I was interested to note some of the comments on Joe\'s blog which expressed hope that Bruce Bairnsfather\'s work would be collected and published in a similar way to that of Bill Maudlin's. Well… we aren\'t publishing a book just on Bairnsfather, but he will feature largely in our book, Brushes and Bayonets: Cartoons, Sketches and Paintings of World War I, which publishes in 2008. Written by Luci Gosling, it will collect 250 illustrations from the Illustrated London News Archive, showcasing a variety of artists: alongside Bairnsfather are W. Heath Robinson, Fortunino Matania, Raphael Kirchner, and even an early appearance by Mabel Lucie Atwell! Luci has carefully selected images that cover a variety of themes, but also show the wide range of styles included in the newspapers and magazines of the time.
To tide you over until publication (!), you can take a look at Bairnsfather\'s own wonderful book of 1916, Bullets & Billets, full of sketches and cartoons, now available for everyone to enjoy at the Gutenberg Project. The book begins with a foreword:
Down South, in the Valley of the Somme, far from the spots recorded in this book, I began to write this story.
In billets it was. I strolled across the old farmyard and into the wood beyond. Sitting by a gurgling little stream, I began, with the aid of a notebook and a pencil, to record the joys and sorrows of my first six months in France.
I do not claim any unique quality for these experiences. Many thousands have had the same. I have merely, by request, made a record of my times out there, in the way that they appeared to me.
He was right, his experiences were not unique, and neither was his way of recording them, sketching was quite common among soldiers trying to relieve the monotony of the trenches, and attempting to capture and explain their surroundings and their life for family and friends. Some of them, like Bairnsfather, then submitted their drawings to papers back home. Yet among the many wonderful artists that came out of the horror of the war, he still shines, because his characters, like Old Bill, are just so very human. Reading his autobiographical account, it is interesting to see how his drawings do convey his sense of humour, and his fixation with strawberry jam…!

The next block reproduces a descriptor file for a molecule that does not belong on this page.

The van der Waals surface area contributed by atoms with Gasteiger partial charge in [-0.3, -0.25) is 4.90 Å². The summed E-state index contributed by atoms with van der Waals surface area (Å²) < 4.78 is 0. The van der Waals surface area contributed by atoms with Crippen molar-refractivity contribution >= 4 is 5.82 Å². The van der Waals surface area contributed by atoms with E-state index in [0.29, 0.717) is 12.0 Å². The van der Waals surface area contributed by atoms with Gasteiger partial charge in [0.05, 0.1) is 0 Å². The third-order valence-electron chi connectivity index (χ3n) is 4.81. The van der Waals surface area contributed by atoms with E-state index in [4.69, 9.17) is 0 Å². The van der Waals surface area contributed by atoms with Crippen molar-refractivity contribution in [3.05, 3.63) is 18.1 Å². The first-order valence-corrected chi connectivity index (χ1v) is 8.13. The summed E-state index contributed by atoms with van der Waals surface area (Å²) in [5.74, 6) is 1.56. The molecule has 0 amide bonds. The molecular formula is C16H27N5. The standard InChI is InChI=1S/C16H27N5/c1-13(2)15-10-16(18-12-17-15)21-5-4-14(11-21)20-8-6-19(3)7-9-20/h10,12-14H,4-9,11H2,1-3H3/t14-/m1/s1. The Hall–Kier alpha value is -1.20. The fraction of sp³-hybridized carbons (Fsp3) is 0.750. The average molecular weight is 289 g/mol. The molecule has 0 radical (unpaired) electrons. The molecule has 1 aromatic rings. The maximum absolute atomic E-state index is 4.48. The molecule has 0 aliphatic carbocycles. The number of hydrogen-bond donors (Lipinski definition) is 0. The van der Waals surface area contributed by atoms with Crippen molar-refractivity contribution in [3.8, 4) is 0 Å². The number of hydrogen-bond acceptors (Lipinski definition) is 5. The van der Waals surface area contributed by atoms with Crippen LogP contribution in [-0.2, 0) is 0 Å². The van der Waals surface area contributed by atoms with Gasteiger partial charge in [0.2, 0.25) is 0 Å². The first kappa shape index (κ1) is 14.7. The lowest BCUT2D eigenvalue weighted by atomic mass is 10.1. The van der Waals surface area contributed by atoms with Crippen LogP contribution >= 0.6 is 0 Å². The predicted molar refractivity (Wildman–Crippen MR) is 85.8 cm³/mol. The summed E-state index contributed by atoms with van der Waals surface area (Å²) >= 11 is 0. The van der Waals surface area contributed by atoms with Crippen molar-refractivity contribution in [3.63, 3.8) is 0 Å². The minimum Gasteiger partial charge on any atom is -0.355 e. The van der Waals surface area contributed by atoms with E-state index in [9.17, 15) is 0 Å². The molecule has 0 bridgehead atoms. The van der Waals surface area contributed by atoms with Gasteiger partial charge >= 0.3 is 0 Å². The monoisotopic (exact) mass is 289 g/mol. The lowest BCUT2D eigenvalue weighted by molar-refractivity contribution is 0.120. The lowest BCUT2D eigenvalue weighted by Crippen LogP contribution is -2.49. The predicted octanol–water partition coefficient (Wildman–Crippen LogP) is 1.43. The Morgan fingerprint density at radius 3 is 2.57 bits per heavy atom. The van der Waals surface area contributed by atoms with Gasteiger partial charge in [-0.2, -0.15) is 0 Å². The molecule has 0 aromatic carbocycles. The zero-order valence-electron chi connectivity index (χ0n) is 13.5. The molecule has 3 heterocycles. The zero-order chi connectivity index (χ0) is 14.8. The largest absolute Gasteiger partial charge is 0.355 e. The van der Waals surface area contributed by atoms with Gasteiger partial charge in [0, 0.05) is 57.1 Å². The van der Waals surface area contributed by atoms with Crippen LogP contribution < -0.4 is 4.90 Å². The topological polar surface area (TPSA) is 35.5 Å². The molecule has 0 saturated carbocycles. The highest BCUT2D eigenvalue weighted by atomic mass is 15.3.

Below are a couple of images from the book, just to give you a taste of what will be included. The first is a cover drawn for The Bystander by Bruce Bairnsfather (The Illustrated London News Picture Library). The second is an illustration by Archibald Wells for the front cover of The Sketch Christmas Number 1914, which shows a British officer, billowing a Union Jack patriotically in his wake, escorting two stylish ladies. Appearances suggest that the two women may be symbols of Britain\'s French and Russian allies, bringing a suitably cosmopolitan flavour to a festive issue. Christmas issues of all the archive\'s magazines were lavish affairs, often in colour and each vying to out-do each other. This is a typical example of an early wartime cover, typically upbeat and jaunty, while the soldier, a girl on each arm, reaps the rewards of his service with feminine attention (The Illustrated London News Picture Library).